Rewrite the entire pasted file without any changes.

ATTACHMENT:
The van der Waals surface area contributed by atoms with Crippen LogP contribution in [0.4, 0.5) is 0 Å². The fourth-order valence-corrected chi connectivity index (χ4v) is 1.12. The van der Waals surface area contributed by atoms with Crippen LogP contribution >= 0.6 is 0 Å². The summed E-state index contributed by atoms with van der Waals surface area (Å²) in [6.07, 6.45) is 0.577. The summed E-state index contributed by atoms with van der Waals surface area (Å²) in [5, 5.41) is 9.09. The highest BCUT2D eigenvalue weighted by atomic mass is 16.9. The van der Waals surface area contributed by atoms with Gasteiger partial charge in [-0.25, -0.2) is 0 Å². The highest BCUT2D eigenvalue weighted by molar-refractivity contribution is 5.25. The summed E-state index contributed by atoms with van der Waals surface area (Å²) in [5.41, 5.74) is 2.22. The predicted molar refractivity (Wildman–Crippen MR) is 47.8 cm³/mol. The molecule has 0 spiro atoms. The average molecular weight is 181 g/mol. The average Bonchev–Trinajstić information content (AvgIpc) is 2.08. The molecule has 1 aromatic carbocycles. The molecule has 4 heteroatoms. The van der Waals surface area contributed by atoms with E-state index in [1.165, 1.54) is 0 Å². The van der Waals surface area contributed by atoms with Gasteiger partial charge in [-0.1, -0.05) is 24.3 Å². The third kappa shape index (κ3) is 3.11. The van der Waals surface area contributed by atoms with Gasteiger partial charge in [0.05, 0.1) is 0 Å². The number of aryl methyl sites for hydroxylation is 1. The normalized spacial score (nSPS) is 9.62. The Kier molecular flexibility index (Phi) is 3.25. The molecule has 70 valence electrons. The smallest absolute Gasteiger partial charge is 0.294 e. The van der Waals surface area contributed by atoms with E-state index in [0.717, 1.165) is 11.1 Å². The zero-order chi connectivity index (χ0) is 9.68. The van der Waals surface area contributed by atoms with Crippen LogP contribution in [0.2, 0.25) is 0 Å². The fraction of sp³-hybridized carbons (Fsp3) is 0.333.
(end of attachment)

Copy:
The van der Waals surface area contributed by atoms with Crippen LogP contribution in [0.4, 0.5) is 0 Å². The fourth-order valence-corrected chi connectivity index (χ4v) is 1.12. The van der Waals surface area contributed by atoms with Crippen LogP contribution >= 0.6 is 0 Å². The summed E-state index contributed by atoms with van der Waals surface area (Å²) in [6.07, 6.45) is 0.577. The summed E-state index contributed by atoms with van der Waals surface area (Å²) in [5, 5.41) is 9.09. The highest BCUT2D eigenvalue weighted by atomic mass is 16.9. The van der Waals surface area contributed by atoms with Gasteiger partial charge in [-0.25, -0.2) is 0 Å². The highest BCUT2D eigenvalue weighted by molar-refractivity contribution is 5.25. The summed E-state index contributed by atoms with van der Waals surface area (Å²) in [5.41, 5.74) is 2.22. The predicted molar refractivity (Wildman–Crippen MR) is 47.8 cm³/mol. The molecule has 0 spiro atoms. The average molecular weight is 181 g/mol. The average Bonchev–Trinajstić information content (AvgIpc) is 2.08. The molecule has 1 aromatic carbocycles. The molecule has 4 heteroatoms. The van der Waals surface area contributed by atoms with E-state index in [1.165, 1.54) is 0 Å². The van der Waals surface area contributed by atoms with Gasteiger partial charge in [-0.1, -0.05) is 24.3 Å². The third kappa shape index (κ3) is 3.11. The van der Waals surface area contributed by atoms with Gasteiger partial charge in [0.05, 0.1) is 0 Å². The number of aryl methyl sites for hydroxylation is 1. The normalized spacial score (nSPS) is 9.62. The Kier molecular flexibility index (Phi) is 3.25. The molecule has 70 valence electrons. The smallest absolute Gasteiger partial charge is 0.294 e. The van der Waals surface area contributed by atoms with E-state index in [0.717, 1.165) is 11.1 Å². The zero-order chi connectivity index (χ0) is 9.68. The van der Waals surface area contributed by atoms with Crippen LogP contribution in [0.2, 0.25) is 0 Å². The fraction of sp³-hybridized carbons (Fsp3) is 0.333.